Vaquera A, Mielgo-Ayuso J, Calleja-González J, Leicht AS. Match intensity and heart rate predictors in top level basketball referees during men's Eurobasket. The Journal of Sports Medicine and Physical Fitness. 2016;56(9): 1034-1040.
Mills A, Butt J, Maynard I, Harwood C. Identifying factors perceived to influence the development of elite youth football academy players. Journal of Sports Sciences. 2012;30(15): 1593-1604.
Atkins MR, Johnson DM, Force EC, Petrie TA. Peers, parents, and coaches, oh my! The relation of the motivational climate to boys' intention to continue in sport. Psychology of Sport & Exercise. 2015;16: 170-180.
McCarthy PJ, Jones MV, Clark-Carter D. Understanding enjoyment in youth sport: a developmental perspective. Psychology of Sport and Exercise. 2008;9(2): 142-156.
Stein G, Raedeke T, Glenn S. Children's perceptions of parent sport involvement: it's not how much, but to what degree that's important. Journal of Sport Behavior. 1999;22(4): 591-601.
Dorsch TE, Smith AL, Wilson SR, McDonough MH. Parent goals and verbal sideline behavior in organized youth sport. Sport, Exercise, and Performance Psychology. 2015;4(1): 19–35.
Holt NL, Tamminen KA, Black DE, Sehn ZL, Wall MP. Parental involvement in competitive youth sport settings. Psychology of Sport and Exercise. 2008;9(5): 663-685.
Harwood CG, Keegan RJ, Smith JJ, Raine AS. A systematic review of the intrapersonal correlates of motivational climate perceptions in sport and physical activity. Psychology of Sport And Exercise. 2015;18: 9-25.
Lochbaum M, Jean-Noel J, Pinar C, Gilson T. A meta-analytic review of Elliot's (1999) Hierarchical Model of Approach and Avoidance Motivation in the sport, physical activity, and physical education literature. Journal of Sport and Health Science. 2017;6(1): 68-80.
Lochbaum M, Gottardy J. A meta-analytic review of the approach-avoidance achievement goals and performance relationships in the sport psychology literature. Journal of Sport and Health Science. 2015;4: 164-173.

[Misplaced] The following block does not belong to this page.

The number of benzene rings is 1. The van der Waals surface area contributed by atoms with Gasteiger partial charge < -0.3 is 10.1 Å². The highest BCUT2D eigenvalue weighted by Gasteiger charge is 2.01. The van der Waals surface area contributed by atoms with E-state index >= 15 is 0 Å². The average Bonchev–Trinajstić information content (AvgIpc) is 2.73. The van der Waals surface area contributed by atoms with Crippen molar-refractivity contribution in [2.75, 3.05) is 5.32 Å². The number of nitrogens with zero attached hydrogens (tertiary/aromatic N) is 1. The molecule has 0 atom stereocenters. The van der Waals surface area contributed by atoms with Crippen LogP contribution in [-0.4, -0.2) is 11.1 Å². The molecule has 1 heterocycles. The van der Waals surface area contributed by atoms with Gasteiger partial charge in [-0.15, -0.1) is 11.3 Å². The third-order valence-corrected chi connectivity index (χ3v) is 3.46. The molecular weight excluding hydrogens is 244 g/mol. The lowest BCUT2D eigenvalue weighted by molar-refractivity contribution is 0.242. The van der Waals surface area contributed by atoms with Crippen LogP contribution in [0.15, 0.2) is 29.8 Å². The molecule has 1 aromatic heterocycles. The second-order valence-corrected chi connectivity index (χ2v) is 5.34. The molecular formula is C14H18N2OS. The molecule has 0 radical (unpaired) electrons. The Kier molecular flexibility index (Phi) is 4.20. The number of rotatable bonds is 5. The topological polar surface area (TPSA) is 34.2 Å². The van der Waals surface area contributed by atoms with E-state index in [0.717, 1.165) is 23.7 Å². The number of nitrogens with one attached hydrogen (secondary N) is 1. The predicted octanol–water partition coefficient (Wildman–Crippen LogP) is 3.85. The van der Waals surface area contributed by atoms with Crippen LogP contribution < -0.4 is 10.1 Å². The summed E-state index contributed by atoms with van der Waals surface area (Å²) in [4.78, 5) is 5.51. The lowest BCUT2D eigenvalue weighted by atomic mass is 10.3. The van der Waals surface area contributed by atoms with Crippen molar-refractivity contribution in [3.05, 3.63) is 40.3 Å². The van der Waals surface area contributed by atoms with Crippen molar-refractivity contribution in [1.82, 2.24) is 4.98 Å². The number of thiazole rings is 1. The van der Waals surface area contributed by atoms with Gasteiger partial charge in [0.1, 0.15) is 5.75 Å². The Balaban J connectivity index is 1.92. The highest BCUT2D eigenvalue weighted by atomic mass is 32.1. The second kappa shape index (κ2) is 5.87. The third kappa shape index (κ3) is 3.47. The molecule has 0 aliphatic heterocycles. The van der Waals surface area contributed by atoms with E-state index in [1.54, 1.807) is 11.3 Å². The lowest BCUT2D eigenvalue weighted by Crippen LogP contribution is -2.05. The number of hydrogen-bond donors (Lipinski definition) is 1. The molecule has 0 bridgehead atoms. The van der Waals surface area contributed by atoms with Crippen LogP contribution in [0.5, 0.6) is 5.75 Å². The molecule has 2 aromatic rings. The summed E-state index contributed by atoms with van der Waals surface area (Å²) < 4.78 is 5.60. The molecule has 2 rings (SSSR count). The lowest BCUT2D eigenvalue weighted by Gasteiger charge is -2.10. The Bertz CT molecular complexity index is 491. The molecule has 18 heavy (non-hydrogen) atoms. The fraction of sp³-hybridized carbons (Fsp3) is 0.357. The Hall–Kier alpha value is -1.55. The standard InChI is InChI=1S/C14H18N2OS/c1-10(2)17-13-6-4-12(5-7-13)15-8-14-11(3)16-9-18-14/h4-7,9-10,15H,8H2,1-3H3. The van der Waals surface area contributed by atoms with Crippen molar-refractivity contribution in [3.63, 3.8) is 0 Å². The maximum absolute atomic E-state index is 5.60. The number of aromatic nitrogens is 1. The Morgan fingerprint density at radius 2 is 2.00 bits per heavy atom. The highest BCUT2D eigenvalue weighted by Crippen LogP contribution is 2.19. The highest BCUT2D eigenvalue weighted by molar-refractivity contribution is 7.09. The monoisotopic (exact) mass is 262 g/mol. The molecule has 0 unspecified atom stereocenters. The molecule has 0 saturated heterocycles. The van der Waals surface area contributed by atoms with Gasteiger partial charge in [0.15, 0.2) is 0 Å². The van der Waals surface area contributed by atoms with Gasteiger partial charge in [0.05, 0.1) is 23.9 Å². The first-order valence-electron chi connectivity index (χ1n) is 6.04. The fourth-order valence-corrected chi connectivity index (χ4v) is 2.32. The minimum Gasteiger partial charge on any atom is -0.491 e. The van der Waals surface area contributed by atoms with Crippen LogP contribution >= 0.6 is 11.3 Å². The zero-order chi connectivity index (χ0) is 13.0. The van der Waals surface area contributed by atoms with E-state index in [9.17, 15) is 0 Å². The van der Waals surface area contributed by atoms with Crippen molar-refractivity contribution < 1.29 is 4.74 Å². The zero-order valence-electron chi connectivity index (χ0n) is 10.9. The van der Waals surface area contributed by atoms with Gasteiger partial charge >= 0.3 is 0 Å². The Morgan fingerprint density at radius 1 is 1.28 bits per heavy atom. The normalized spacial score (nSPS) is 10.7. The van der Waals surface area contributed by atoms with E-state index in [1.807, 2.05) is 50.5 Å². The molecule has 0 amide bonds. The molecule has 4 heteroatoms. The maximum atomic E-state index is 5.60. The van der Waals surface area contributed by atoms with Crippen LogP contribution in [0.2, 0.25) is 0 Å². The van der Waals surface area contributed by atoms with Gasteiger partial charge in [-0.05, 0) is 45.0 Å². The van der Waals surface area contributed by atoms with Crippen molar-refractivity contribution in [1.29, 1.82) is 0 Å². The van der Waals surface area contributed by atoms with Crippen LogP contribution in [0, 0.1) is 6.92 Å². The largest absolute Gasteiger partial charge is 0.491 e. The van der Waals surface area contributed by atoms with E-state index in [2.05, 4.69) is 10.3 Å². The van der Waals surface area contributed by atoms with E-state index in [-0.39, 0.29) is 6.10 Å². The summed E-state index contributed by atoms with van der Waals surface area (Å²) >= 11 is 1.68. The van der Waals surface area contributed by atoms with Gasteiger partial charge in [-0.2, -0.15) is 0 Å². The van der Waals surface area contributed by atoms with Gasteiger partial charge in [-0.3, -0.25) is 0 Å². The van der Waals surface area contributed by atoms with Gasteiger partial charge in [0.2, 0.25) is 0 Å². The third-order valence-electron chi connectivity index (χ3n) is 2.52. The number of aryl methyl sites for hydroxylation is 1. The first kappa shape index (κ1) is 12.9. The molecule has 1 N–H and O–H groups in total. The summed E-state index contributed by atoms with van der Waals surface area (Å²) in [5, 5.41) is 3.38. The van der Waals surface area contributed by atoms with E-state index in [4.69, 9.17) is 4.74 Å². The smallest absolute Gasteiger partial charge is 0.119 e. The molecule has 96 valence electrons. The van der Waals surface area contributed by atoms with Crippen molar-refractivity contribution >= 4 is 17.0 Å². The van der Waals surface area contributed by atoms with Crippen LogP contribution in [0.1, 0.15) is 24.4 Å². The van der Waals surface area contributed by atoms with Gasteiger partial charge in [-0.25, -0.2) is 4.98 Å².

Lochbaum M, Kazak Çetinkalp Z, Graham K, Wright T, Zazo R. Task and ego goal orientations in competitive sport: A quantitative review of the literature from 1989 to 2016. Kinesiology. 2016; 8(1): 3-29.
Lochbaum M, Zazo R, Kazak Çetinkalp Z, Wright T, Graham K, Konttinen N. A meta-analytic review of achievement goal orientation correlates in competitive sport: A follow-up to Lochbaum et al. (2016). Kinesiology. 2016;48(2): 159-173.
Hogue CM, Fry MD, Fry AC. The differential impact of motivational climate on adolescents’ psychological and physiological stress responses. Psychology of Sport & Exercise. 2017;30: 118-127.
Elliot AJ. Approach and avoidance motivation and achievement goals. Educational Psychologist. 1999;34(3): 169–189.
Elliot AJ. The Hierarchical Model of Approach-Avoidance Motivation. Motivation and Emotion. 2006;30(2): 111–116.
Creswell JW. Research Design: Qualitative, Quantitative, and Mixed Methods Approaches. Thousand Oaks, CA: Sage Publications; 2014.
Creswell JW, Plano Clark V. Designing and Conducting Mixed Methods Research. Thousand Oaks, CA: Sage Publications; 2007.
Copyright Holder - Author(s).
Authors who publish with this journal agree to the following terms: more